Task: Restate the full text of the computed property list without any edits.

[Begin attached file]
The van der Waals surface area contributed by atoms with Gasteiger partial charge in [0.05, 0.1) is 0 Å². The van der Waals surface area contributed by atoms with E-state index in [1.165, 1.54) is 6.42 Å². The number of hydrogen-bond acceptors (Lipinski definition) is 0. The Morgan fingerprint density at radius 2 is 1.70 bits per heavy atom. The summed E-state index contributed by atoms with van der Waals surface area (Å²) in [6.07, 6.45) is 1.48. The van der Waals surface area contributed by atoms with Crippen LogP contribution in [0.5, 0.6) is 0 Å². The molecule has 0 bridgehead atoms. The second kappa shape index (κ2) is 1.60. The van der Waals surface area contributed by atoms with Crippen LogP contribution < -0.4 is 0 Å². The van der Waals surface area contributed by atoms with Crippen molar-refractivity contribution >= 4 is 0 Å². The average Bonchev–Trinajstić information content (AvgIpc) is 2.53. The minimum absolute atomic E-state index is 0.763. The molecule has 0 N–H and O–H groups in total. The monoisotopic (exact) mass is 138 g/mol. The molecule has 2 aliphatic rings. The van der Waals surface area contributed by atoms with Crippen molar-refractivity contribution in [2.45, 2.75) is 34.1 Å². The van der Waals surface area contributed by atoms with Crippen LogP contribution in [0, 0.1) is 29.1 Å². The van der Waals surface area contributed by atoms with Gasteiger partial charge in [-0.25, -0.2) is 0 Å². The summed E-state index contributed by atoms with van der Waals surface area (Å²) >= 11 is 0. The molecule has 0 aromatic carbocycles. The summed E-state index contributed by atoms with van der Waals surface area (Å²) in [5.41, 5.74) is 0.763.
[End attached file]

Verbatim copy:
The van der Waals surface area contributed by atoms with Gasteiger partial charge in [0.05, 0.1) is 0 Å². The van der Waals surface area contributed by atoms with E-state index in [1.165, 1.54) is 6.42 Å². The number of hydrogen-bond acceptors (Lipinski definition) is 0. The Morgan fingerprint density at radius 2 is 1.70 bits per heavy atom. The summed E-state index contributed by atoms with van der Waals surface area (Å²) in [6.07, 6.45) is 1.48. The van der Waals surface area contributed by atoms with Crippen LogP contribution in [0.5, 0.6) is 0 Å². The molecule has 0 bridgehead atoms. The second kappa shape index (κ2) is 1.60. The van der Waals surface area contributed by atoms with Crippen LogP contribution < -0.4 is 0 Å². The van der Waals surface area contributed by atoms with Crippen molar-refractivity contribution >= 4 is 0 Å². The average Bonchev–Trinajstić information content (AvgIpc) is 2.53. The minimum absolute atomic E-state index is 0.763. The molecule has 0 N–H and O–H groups in total. The monoisotopic (exact) mass is 138 g/mol. The molecule has 2 aliphatic rings. The van der Waals surface area contributed by atoms with Crippen molar-refractivity contribution in [2.45, 2.75) is 34.1 Å². The van der Waals surface area contributed by atoms with Crippen LogP contribution in [0, 0.1) is 29.1 Å². The van der Waals surface area contributed by atoms with Gasteiger partial charge in [-0.25, -0.2) is 0 Å². The summed E-state index contributed by atoms with van der Waals surface area (Å²) >= 11 is 0. The molecule has 0 aromatic carbocycles. The summed E-state index contributed by atoms with van der Waals surface area (Å²) in [5.41, 5.74) is 0.763.